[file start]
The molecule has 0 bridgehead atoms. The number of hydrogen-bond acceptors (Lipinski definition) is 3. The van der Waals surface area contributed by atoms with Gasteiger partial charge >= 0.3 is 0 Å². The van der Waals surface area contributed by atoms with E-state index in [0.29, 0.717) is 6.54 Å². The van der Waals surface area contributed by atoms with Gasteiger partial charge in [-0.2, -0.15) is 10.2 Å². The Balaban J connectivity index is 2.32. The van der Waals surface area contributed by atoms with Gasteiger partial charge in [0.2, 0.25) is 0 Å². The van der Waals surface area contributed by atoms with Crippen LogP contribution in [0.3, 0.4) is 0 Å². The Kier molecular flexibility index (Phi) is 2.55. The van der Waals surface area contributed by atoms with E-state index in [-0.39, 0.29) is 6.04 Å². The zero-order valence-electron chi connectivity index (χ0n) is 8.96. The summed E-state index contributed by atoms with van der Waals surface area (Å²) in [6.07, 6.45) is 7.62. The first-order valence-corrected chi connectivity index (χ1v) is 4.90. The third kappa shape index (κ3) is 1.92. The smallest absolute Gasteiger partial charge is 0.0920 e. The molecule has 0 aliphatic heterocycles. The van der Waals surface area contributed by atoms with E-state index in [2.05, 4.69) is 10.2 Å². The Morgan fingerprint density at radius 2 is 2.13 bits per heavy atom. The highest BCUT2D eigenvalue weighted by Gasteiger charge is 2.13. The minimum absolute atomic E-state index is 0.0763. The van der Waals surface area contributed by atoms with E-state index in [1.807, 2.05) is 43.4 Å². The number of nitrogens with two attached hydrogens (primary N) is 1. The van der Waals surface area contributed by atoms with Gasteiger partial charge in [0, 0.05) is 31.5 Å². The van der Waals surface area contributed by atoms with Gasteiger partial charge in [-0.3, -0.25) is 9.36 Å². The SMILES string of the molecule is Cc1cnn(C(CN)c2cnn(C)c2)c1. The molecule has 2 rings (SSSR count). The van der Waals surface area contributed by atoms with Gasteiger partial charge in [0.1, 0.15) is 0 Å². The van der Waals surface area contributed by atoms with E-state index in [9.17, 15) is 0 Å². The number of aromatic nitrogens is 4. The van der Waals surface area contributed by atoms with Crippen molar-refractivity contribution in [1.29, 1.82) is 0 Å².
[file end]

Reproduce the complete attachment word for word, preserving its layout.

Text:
The molecule has 0 bridgehead atoms. The number of hydrogen-bond acceptors (Lipinski definition) is 3. The van der Waals surface area contributed by atoms with Gasteiger partial charge >= 0.3 is 0 Å². The van der Waals surface area contributed by atoms with E-state index in [0.29, 0.717) is 6.54 Å². The van der Waals surface area contributed by atoms with Gasteiger partial charge in [-0.2, -0.15) is 10.2 Å². The Balaban J connectivity index is 2.32. The van der Waals surface area contributed by atoms with Gasteiger partial charge in [0.2, 0.25) is 0 Å². The van der Waals surface area contributed by atoms with Crippen LogP contribution in [0.3, 0.4) is 0 Å². The Kier molecular flexibility index (Phi) is 2.55. The van der Waals surface area contributed by atoms with E-state index in [-0.39, 0.29) is 6.04 Å². The zero-order valence-electron chi connectivity index (χ0n) is 8.96. The summed E-state index contributed by atoms with van der Waals surface area (Å²) in [6.07, 6.45) is 7.62. The first-order valence-corrected chi connectivity index (χ1v) is 4.90. The third kappa shape index (κ3) is 1.92. The smallest absolute Gasteiger partial charge is 0.0920 e. The molecule has 0 aliphatic heterocycles. The van der Waals surface area contributed by atoms with E-state index in [2.05, 4.69) is 10.2 Å². The Morgan fingerprint density at radius 2 is 2.13 bits per heavy atom. The highest BCUT2D eigenvalue weighted by Gasteiger charge is 2.13. The minimum absolute atomic E-state index is 0.0763. The van der Waals surface area contributed by atoms with E-state index in [1.807, 2.05) is 43.4 Å². The number of nitrogens with two attached hydrogens (primary N) is 1. The van der Waals surface area contributed by atoms with Gasteiger partial charge in [0, 0.05) is 31.5 Å². The van der Waals surface area contributed by atoms with Gasteiger partial charge in [-0.3, -0.25) is 9.36 Å². The SMILES string of the molecule is Cc1cnn(C(CN)c2cnn(C)c2)c1. The molecule has 2 rings (SSSR count). The van der Waals surface area contributed by atoms with Gasteiger partial charge in [0.1, 0.15) is 0 Å². The van der Waals surface area contributed by atoms with E-state index in [9.17, 15) is 0 Å². The number of aromatic nitrogens is 4. The van der Waals surface area contributed by atoms with Crippen molar-refractivity contribution in [1.29, 1.82) is 0 Å².